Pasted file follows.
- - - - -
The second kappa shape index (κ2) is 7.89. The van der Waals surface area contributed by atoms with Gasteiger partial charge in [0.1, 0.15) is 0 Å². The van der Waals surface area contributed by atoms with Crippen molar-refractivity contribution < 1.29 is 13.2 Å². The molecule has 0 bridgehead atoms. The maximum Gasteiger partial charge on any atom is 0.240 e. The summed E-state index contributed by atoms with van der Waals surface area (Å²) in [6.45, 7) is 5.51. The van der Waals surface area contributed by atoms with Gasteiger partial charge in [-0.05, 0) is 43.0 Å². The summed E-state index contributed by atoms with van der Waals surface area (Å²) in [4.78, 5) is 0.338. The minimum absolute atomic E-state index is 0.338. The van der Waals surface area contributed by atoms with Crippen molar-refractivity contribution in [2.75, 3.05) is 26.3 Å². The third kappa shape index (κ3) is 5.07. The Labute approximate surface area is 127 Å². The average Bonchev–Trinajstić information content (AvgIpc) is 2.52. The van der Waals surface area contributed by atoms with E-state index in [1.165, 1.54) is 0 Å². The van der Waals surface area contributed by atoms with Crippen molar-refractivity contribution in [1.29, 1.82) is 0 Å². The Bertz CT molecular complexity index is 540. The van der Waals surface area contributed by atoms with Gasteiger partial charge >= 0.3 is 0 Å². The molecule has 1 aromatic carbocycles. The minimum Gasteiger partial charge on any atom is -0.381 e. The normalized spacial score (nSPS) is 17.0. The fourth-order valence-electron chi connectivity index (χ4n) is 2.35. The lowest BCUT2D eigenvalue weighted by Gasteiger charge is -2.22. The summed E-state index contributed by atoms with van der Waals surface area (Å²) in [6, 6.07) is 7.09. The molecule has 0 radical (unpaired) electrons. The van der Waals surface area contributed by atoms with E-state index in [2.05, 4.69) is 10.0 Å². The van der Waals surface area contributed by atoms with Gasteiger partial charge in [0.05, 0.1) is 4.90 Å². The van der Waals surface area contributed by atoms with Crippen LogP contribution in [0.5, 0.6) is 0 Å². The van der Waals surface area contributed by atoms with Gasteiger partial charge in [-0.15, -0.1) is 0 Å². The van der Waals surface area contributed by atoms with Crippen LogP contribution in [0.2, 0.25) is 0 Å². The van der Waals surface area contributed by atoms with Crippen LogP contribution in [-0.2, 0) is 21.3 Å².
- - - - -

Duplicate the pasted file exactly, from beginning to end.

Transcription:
The second kappa shape index (κ2) is 7.89. The van der Waals surface area contributed by atoms with Gasteiger partial charge in [0.1, 0.15) is 0 Å². The van der Waals surface area contributed by atoms with Crippen molar-refractivity contribution < 1.29 is 13.2 Å². The molecule has 0 bridgehead atoms. The maximum Gasteiger partial charge on any atom is 0.240 e. The summed E-state index contributed by atoms with van der Waals surface area (Å²) in [6.45, 7) is 5.51. The van der Waals surface area contributed by atoms with Gasteiger partial charge in [-0.05, 0) is 43.0 Å². The summed E-state index contributed by atoms with van der Waals surface area (Å²) in [4.78, 5) is 0.338. The minimum absolute atomic E-state index is 0.338. The van der Waals surface area contributed by atoms with Crippen molar-refractivity contribution in [2.75, 3.05) is 26.3 Å². The third kappa shape index (κ3) is 5.07. The Labute approximate surface area is 127 Å². The average Bonchev–Trinajstić information content (AvgIpc) is 2.52. The van der Waals surface area contributed by atoms with E-state index in [1.165, 1.54) is 0 Å². The van der Waals surface area contributed by atoms with Crippen molar-refractivity contribution in [1.29, 1.82) is 0 Å². The Bertz CT molecular complexity index is 540. The van der Waals surface area contributed by atoms with Gasteiger partial charge >= 0.3 is 0 Å². The molecule has 1 aromatic carbocycles. The minimum Gasteiger partial charge on any atom is -0.381 e. The normalized spacial score (nSPS) is 17.0. The fourth-order valence-electron chi connectivity index (χ4n) is 2.35. The lowest BCUT2D eigenvalue weighted by Gasteiger charge is -2.22. The summed E-state index contributed by atoms with van der Waals surface area (Å²) in [6, 6.07) is 7.09. The molecule has 0 radical (unpaired) electrons. The van der Waals surface area contributed by atoms with E-state index in [2.05, 4.69) is 10.0 Å². The van der Waals surface area contributed by atoms with Gasteiger partial charge in [0.05, 0.1) is 4.90 Å². The van der Waals surface area contributed by atoms with Crippen LogP contribution in [0.5, 0.6) is 0 Å². The van der Waals surface area contributed by atoms with Gasteiger partial charge in [-0.15, -0.1) is 0 Å². The van der Waals surface area contributed by atoms with Crippen LogP contribution in [0.2, 0.25) is 0 Å². The van der Waals surface area contributed by atoms with Crippen LogP contribution in [-0.2, 0) is 21.3 Å².